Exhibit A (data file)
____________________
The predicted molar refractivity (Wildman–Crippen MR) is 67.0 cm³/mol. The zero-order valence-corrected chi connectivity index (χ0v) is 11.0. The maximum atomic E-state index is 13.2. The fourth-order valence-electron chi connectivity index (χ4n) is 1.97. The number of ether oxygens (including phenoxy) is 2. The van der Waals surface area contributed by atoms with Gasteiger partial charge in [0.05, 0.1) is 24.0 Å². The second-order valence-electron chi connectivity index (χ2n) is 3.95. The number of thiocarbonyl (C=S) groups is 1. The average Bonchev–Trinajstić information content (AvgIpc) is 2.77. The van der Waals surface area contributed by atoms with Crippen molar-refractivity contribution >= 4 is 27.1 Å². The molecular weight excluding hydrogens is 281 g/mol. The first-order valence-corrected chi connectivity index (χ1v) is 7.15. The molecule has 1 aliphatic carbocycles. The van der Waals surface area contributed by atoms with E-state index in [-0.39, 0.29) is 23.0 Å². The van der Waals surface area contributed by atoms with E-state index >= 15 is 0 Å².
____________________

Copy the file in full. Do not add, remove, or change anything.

The predicted molar refractivity (Wildman–Crippen MR) is 67.0 cm³/mol. The zero-order valence-corrected chi connectivity index (χ0v) is 11.0. The maximum atomic E-state index is 13.2. The fourth-order valence-electron chi connectivity index (χ4n) is 1.97. The number of ether oxygens (including phenoxy) is 2. The van der Waals surface area contributed by atoms with Gasteiger partial charge in [0.05, 0.1) is 24.0 Å². The second-order valence-electron chi connectivity index (χ2n) is 3.95. The number of thiocarbonyl (C=S) groups is 1. The average Bonchev–Trinajstić information content (AvgIpc) is 2.77. The van der Waals surface area contributed by atoms with Crippen molar-refractivity contribution >= 4 is 27.1 Å². The molecular weight excluding hydrogens is 281 g/mol. The first-order valence-corrected chi connectivity index (χ1v) is 7.15. The molecule has 1 aliphatic carbocycles. The van der Waals surface area contributed by atoms with E-state index in [-0.39, 0.29) is 23.0 Å². The van der Waals surface area contributed by atoms with E-state index >= 15 is 0 Å².